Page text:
I wonder if David Cameron’s cabinet had more women, as his wife Samantha points out needs to be higher up on his to-do list if we wouldn’t have this mad situation of different half terms.
Let’s be clear. It is great to spend time, one on one, with one child, as I did last week when my son was on half term and my daughters were not. We went go-karting, we went to the Science Museum and did a Hidden City trail. We went to the Imagine Festival and met Frank Cottrell Boyce. I’ve also had a great time with his younger sisters this week. We went back to the Imagine Festival where they danced with a giant horse-like creature called Beastie . They’ve done art at Kite Studios. We saw Wreck-it-Ralph. All delightful.
Unfortunately, as a free lancer, I’m now not just one week down, but two weeks down on work. Freelance work is not unlike the equation I learned for work in physics. If you put force on an object, it usually moves. If you don’t, it usually stays immobile. By the time two weeks of half term has passed by, very little has happened to my list and I’ve got less in the pipeline of potential work than in a usual week.
I have fit in a couple of meetings and managed two 1/2 days of work. This is with the help of grandpa, my part-time nanny (who has worked the same hours she normally does) and a few well chosen activities. I dropped my son off bowling with some friends, then went to Starbucks for a 45 minute meeting.
I can’t be the only one like this. In fact, I know I’m not. Several friends have kids in different schools – a mix of secondary and primary, state and independent. This year I’ve had different half terms twice in a row – both in the fall and winter. That’s four weeks instead of two when my work slows down and income drops. I’m not making money which the UK government could tax. My communication coaching work has halted and my writing has ground to a halt. (I’m writing this at night.)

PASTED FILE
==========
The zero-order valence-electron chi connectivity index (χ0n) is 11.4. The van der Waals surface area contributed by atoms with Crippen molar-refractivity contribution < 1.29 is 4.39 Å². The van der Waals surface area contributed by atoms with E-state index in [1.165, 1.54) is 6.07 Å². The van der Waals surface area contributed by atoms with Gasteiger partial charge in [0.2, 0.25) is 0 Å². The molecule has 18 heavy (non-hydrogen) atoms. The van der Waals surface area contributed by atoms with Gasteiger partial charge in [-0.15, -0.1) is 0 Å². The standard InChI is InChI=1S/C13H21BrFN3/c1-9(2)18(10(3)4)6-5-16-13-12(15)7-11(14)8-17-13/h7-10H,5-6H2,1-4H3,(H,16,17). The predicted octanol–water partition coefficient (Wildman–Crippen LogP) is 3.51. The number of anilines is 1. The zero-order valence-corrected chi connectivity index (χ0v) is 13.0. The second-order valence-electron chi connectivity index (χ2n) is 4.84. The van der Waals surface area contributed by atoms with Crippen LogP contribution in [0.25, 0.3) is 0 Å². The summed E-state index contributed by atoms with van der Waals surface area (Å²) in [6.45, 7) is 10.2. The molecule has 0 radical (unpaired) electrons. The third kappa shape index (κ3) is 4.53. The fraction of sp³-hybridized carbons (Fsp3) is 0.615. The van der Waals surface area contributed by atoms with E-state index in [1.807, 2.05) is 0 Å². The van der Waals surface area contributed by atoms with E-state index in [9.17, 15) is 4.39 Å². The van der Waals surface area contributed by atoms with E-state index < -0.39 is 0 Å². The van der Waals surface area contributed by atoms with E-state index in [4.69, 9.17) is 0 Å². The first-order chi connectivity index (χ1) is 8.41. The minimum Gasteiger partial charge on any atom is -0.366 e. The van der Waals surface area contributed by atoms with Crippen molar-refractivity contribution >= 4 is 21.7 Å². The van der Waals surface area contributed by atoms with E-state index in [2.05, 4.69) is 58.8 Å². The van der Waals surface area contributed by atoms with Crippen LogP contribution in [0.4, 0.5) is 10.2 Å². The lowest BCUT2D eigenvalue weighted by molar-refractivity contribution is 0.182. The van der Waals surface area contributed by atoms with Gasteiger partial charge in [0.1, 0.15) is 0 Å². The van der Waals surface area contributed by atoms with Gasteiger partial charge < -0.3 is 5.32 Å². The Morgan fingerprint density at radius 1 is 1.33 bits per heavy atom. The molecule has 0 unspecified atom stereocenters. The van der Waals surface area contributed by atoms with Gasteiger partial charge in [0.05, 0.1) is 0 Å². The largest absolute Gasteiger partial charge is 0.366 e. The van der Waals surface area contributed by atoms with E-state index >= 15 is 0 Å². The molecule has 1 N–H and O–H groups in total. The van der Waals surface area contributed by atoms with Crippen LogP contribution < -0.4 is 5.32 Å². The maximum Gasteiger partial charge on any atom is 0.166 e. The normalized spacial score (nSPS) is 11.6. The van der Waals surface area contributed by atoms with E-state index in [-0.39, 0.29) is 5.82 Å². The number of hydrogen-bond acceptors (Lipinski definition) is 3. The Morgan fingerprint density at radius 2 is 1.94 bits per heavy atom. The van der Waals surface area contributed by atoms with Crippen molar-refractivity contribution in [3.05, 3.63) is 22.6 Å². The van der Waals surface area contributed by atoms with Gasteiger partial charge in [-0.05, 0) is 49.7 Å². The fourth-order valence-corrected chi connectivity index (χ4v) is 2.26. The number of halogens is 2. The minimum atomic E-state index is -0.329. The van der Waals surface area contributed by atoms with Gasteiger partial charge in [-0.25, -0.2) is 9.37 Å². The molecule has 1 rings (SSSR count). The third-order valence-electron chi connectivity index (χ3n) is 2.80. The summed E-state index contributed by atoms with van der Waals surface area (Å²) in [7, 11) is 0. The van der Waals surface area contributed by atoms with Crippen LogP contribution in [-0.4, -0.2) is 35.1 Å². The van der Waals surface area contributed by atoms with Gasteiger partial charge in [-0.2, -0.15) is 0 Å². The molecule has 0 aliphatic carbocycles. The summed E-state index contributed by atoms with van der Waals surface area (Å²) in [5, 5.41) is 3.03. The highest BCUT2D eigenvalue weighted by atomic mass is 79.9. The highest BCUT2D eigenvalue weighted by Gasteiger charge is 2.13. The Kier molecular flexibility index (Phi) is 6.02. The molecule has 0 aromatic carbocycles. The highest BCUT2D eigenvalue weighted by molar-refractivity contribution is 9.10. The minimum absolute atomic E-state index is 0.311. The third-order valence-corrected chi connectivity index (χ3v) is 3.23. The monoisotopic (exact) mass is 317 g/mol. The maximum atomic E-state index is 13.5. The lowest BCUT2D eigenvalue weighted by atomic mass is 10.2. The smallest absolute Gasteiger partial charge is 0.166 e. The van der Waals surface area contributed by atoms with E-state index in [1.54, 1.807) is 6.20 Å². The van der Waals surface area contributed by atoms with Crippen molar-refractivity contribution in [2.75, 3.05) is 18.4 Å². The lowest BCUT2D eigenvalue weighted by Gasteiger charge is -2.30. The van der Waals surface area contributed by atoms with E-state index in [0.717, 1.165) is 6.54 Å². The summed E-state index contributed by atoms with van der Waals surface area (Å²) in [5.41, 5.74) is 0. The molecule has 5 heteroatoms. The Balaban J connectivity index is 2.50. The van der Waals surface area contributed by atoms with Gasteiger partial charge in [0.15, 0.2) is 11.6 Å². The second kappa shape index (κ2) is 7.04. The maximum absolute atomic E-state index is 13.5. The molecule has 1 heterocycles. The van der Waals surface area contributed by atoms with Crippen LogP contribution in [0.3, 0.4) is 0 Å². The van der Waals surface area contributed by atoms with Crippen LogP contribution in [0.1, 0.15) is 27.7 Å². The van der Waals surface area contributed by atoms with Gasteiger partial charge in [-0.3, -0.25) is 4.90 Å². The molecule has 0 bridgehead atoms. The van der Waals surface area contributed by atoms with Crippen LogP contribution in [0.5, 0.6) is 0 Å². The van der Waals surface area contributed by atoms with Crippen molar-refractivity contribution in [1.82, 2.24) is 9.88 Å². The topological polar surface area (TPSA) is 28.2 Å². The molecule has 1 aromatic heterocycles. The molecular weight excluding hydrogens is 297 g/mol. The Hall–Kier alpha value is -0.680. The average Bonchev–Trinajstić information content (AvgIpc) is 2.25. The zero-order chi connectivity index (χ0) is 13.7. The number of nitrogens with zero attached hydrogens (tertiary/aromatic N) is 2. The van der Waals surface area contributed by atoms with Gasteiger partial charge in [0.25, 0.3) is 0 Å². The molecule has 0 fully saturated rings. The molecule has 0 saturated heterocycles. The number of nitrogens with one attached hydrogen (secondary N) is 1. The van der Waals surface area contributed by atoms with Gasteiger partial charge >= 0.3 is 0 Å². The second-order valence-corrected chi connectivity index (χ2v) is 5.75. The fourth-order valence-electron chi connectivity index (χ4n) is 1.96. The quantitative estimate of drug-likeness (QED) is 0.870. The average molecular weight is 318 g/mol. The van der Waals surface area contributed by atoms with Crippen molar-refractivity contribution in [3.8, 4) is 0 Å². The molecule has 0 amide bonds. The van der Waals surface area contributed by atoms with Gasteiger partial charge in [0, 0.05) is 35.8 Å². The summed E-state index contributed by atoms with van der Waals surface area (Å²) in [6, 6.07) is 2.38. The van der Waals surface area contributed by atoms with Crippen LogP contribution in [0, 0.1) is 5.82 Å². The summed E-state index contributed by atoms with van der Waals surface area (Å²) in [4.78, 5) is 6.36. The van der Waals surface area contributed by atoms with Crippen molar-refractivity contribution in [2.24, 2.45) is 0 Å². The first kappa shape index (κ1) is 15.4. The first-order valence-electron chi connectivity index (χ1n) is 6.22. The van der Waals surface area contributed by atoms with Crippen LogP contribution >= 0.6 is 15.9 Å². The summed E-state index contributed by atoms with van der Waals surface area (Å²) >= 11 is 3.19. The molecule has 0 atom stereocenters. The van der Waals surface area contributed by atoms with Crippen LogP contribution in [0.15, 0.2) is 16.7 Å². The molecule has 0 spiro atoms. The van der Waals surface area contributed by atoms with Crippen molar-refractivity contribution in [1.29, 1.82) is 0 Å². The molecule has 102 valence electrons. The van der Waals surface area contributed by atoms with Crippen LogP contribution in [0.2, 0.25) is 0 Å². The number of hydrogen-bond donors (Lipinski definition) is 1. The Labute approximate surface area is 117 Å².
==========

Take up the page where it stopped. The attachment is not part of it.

Apparently in Sweden half terms are done geographically, which could make sense. Or, we do what my mother-in-law (a free-lancing author) got schools in the UK to do in the ’70s – stick to the same timetable. Here’s what they recommended, and with a bit of publicity (like a spot on the Today Program got all of the local authorities sign up to, as well as the independent sector, with the exception of Eton who said they had ‘a long tradition of holidays’.
- Autumn – week before the clocks changed so kids had long evenings outdoors
Spring – more difficult to standardize because of Easter and varied lengths of term between state & private but recommended a date
Summer – following June bank holiday